Chris Harman


Learning from the past
to shape the future

(April 2001)

Reviews, Socialist Review, No.251, April 2001.
Copyright © Socialist Review.
Copied with thanks from the Socialist Review Archive at
Marked up by Einde O’Callaghan for the Marxists’ Internet Archive.

International Struggle and the Marxist Tradition
Tony Cliff
Bookmarks £14.99

Many readers of Socialist Review will be acquainted with Tony Cliff’s classic work, State Capitalism in Russia, and with the three books he wrote shortly before his death a year ago – Marxism at the Millennium, Trotskyism after Trotsky and A World to Win, his political autobiography. But he wrote much more in his nearly 70 years of political activity, with hundreds of articles and 15 books providing incisive Marxist analysis on things as varied as Zionism in his native Palestine, Mao’s China in the 1950s, the shop stewards organisations of the 1960s, the great strikes of the 1970s and the Labour left in the 1980s. Some of the books remain in print. But some of his writings have been difficult, and sometimes near impossible, to get hold of.

This first volume of his selected works begins to rectify the matter. And it shows how much people who have only read a very small portion of Cliff’s output have been missing, for each of the pieces in it shows how the Marxist method should be used. They combine a scrupulous regard for facts, even when these clash with old dogmas, with the ability to fit the facts into the broader picture of the development of the world system and the forces fighting against it.

The core of the volume is made up of three of Cliff’s major works. His 1959 study of the Polish-German revolutionary Rosa Luxemburg is an invaluable introduction to the life and ideas of one of the most inspiring figures in the history of revolutionary socialism. His 1968 analysis of the events in France in May of that year remain relevant today, showing how great struggles can erupt but also how old political forces (in this case Stalinism in particular) will seek to neutralise them. And Portugal at the Crossroads, written in the summer of 1975, was an intervention into a vital argument about what needed to be done to turn the sort of revolutionary turmoil Portugal was undergoing after the collapse of fascism into a successful socialist revolution.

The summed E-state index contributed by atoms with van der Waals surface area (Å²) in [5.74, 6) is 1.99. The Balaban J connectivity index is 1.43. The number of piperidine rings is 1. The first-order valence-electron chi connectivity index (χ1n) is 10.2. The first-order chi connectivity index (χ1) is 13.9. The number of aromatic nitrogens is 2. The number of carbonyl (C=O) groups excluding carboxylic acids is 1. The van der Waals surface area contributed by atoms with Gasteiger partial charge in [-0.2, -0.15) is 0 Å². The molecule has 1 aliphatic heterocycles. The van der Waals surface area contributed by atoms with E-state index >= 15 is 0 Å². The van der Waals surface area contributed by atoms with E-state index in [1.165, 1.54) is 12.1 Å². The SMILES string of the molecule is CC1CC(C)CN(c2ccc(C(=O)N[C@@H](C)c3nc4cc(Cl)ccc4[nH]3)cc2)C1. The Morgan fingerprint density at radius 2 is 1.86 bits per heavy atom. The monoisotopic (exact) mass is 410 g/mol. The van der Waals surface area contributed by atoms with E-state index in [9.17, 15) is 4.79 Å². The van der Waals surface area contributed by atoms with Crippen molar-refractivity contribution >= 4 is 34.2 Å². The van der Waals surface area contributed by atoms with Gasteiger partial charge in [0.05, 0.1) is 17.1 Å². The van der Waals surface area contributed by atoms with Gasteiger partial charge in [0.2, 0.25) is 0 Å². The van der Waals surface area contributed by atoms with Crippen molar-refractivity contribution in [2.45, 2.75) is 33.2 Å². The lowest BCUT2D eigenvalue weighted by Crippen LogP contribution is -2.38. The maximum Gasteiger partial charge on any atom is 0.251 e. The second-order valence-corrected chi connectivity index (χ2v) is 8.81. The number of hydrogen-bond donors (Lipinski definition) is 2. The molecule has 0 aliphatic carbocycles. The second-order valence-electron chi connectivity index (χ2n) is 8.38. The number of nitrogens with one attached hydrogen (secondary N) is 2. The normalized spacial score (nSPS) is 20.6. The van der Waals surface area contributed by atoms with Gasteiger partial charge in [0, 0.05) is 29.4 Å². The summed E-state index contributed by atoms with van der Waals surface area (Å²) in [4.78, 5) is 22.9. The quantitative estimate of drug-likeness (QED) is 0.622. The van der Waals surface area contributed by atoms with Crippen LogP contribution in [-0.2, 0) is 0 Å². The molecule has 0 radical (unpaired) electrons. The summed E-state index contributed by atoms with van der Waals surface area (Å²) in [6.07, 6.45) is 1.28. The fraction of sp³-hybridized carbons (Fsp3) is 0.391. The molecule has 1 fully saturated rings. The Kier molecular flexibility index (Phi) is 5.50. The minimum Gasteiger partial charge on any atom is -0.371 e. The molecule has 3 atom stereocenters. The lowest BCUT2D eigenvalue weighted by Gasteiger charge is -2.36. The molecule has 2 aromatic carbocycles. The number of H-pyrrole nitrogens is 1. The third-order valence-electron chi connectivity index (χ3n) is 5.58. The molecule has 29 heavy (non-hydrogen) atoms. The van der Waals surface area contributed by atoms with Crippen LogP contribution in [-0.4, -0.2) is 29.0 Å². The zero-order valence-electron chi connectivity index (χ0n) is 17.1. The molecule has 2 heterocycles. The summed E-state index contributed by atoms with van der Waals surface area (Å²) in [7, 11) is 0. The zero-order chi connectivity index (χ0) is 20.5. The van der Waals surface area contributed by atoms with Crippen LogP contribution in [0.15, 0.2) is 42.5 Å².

The volume would be worth getting just to have access to any one of these writings. But it also contains other gems. Especially interesting are pieces on the interplay of imperialism, Zionism and liberation in Cliff’s native Palestine. In the first piece, published in 1938 when he was only 21, he grappled with the dilemmas created as the colonial power (Britain) set out to divide and rule by using Jewish people who had fled vicious persecution in Europe as a means of confusing and weakening the anti-imperialist struggle. He developed the argument further in a second piece, written a year later, pointing out that the Arab upper classes benefited from this state of affairs despite occasionally clashing with imperialism themselves.

Finally, Cliff laid out a marvellously clear Marxist approach to the whole problem in The struggle in the Middle East, originally published as a pamphlet in 1967. It came when the third war between Israel and Arab states (the Six Day War of June 1967) was presented by the whole of the media and by nearly all the parliamentary left as ‘a struggle for survival’ by ‘plucky little Israel’.

He showed that the roots of the conflict lay in the machinations of the same imperialism (US) that was devastating Vietnam, that all wings of the Zionist movement were drawn into collaboration with it, and that none of the Arab regimes could wage a serious fight against it. The pamphlet had the immediate effect of enabling a new generation of young revolutionaries – including some from Zionist backgrounds – to understand the real issues involved and recognise the need for solidarity with Palestinian resistance. It is an understanding that has served well down the years. 

The volume in its entirety provides wonderful insights into some of the great issues that confronted socialists in the 20th century – issues that usually remain central today. But it also provides a sense of what living, undogmatic revolutionary Marxism is about. This was something which was rare through much of Cliff’s lifetime, as Stalinism paralysed all too many minds. But it is something the new movements of the 21st century will desperately need. Get the volume, read it and learn from it.

Last updated on 26 December 2009